The album begins with the acoustic strumming, quick-pace of "Role Model." He adds a bit of swing to "Texas Prime," while his voice sounds traveled as in "Sugarplum." The finger-picking of "I Could Have Told You" demands your attention as Harris Face gives us his love song. The country/campfire sound of "Dust and Smoke" allows you to focus on Harris' lyrics as he delivers them as a cowboy traveling across the country. The album ends with the rebellious "Up Goes The Ending" as the quick pace adds some fun to song.
Harris Face has a few live dates scheduled. Please visit his website (harrisfacemusic.com) for more information from this rising folk artist.
The folk band Tumbling Bones released their "back to basics" album "Schemes" back in May. The album features seven songs from the 1920's, 30's & 40's in which the Tumbling Bones add their harmonies and make the songs their own.
Beginning with "Prison War Blues," you instantly notice that this band uses minimal instrumentation in order to focus on the vocals and lyrics to many of old-fashion classics. The Tumbling Bones make Peter Winne's "Where The Palm Trees Grow" sound like a campfire sing-along, while the a cappella "Trouble Around My Soul" sounds like a small male gospel choir as their voice mesh so well together. The band adds their Dylanesque touch to the traditional ballad "Moonshiner" before finishing with the acoustic blues of "Viola Lee Blues" which was made famous by the Grateful Dead.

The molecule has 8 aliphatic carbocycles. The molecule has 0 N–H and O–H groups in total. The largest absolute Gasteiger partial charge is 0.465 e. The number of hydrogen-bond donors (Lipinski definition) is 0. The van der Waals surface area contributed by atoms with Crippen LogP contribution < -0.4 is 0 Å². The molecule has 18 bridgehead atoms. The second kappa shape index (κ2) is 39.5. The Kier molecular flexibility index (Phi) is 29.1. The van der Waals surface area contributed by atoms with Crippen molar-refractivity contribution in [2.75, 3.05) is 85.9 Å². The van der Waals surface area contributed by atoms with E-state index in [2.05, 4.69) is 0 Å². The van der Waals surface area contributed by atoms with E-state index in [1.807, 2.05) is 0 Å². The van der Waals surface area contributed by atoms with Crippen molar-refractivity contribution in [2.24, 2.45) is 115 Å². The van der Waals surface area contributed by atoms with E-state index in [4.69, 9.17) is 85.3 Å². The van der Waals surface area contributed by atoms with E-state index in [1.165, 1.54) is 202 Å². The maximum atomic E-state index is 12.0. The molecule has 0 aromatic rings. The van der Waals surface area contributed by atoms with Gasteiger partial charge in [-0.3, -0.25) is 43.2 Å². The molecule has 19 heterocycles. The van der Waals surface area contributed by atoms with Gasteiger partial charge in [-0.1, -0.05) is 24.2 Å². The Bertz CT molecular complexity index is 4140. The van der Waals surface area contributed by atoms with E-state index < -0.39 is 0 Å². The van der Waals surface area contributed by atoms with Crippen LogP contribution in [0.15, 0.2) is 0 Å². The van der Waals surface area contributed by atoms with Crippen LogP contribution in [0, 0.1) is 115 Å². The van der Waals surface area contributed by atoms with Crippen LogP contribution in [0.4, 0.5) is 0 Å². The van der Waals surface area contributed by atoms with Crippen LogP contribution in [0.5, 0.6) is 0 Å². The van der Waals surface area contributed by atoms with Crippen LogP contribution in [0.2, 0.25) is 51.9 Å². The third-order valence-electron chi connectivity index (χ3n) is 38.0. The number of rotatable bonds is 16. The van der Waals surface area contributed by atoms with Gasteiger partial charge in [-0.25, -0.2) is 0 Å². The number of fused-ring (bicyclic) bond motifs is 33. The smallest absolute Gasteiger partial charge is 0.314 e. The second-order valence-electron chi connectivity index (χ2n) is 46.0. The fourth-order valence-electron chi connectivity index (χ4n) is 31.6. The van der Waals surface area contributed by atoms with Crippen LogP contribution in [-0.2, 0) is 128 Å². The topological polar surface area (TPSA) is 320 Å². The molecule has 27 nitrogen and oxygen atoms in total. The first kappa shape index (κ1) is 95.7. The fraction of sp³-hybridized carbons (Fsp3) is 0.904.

The Tumbling Bones are currently on an extensive tour which brings them from the east coast of the U.S. over to Ireland and back again. Please visit tumblingbones.com for a complete list of dates and for more information on the new album.